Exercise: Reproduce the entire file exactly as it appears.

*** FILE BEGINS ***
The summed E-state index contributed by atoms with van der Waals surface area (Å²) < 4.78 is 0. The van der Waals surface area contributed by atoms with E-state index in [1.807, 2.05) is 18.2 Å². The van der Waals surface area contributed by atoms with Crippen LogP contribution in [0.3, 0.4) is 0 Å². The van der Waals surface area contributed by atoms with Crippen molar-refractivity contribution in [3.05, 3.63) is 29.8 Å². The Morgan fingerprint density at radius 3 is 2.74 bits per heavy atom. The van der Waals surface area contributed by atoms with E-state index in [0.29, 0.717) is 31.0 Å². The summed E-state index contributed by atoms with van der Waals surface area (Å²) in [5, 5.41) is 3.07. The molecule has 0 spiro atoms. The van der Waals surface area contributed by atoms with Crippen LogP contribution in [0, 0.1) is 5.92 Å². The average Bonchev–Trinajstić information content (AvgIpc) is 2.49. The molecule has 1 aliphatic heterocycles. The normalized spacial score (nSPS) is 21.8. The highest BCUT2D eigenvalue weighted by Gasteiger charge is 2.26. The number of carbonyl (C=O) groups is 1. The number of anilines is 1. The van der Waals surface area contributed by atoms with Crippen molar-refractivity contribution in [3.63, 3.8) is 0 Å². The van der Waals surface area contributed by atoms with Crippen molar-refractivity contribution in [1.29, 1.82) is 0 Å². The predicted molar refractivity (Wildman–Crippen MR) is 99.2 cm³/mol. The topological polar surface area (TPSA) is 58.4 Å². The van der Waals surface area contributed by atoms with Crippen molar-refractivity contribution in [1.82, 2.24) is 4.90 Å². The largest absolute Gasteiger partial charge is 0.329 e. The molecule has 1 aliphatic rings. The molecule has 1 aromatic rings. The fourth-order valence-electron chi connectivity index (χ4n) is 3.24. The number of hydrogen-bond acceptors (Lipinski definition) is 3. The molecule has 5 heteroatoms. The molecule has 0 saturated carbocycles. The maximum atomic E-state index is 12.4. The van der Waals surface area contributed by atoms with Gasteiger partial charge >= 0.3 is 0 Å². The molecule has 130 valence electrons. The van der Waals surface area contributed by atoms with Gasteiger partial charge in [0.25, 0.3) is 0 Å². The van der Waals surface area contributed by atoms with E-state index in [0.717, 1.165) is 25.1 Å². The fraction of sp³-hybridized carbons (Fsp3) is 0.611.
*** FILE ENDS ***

The summed E-state index contributed by atoms with van der Waals surface area (Å²) < 4.78 is 0. The van der Waals surface area contributed by atoms with E-state index in [1.807, 2.05) is 18.2 Å². The van der Waals surface area contributed by atoms with Crippen LogP contribution in [0.3, 0.4) is 0 Å². The van der Waals surface area contributed by atoms with Crippen molar-refractivity contribution in [3.05, 3.63) is 29.8 Å². The Morgan fingerprint density at radius 3 is 2.74 bits per heavy atom. The van der Waals surface area contributed by atoms with E-state index in [0.29, 0.717) is 31.0 Å². The summed E-state index contributed by atoms with van der Waals surface area (Å²) in [5, 5.41) is 3.07. The molecule has 0 spiro atoms. The van der Waals surface area contributed by atoms with Crippen LogP contribution in [0, 0.1) is 5.92 Å². The average Bonchev–Trinajstić information content (AvgIpc) is 2.49. The molecule has 1 aliphatic heterocycles. The normalized spacial score (nSPS) is 21.8. The highest BCUT2D eigenvalue weighted by Gasteiger charge is 2.26. The number of carbonyl (C=O) groups is 1. The number of anilines is 1. The van der Waals surface area contributed by atoms with Crippen molar-refractivity contribution in [3.63, 3.8) is 0 Å². The van der Waals surface area contributed by atoms with Crippen molar-refractivity contribution in [1.29, 1.82) is 0 Å². The predicted molar refractivity (Wildman–Crippen MR) is 99.2 cm³/mol. The topological polar surface area (TPSA) is 58.4 Å². The van der Waals surface area contributed by atoms with Crippen molar-refractivity contribution in [1.82, 2.24) is 4.90 Å². The largest absolute Gasteiger partial charge is 0.329 e. The molecule has 1 aliphatic rings. The molecule has 1 aromatic rings. The fourth-order valence-electron chi connectivity index (χ4n) is 3.24. The number of hydrogen-bond acceptors (Lipinski definition) is 3. The molecule has 5 heteroatoms. The molecule has 0 saturated carbocycles. The maximum atomic E-state index is 12.4. The van der Waals surface area contributed by atoms with Gasteiger partial charge >= 0.3 is 0 Å². The molecule has 130 valence electrons. The van der Waals surface area contributed by atoms with Gasteiger partial charge in [0.25, 0.3) is 0 Å². The van der Waals surface area contributed by atoms with E-state index in [0.717, 1.165) is 25.1 Å². The fraction of sp³-hybridized carbons (Fsp3) is 0.611.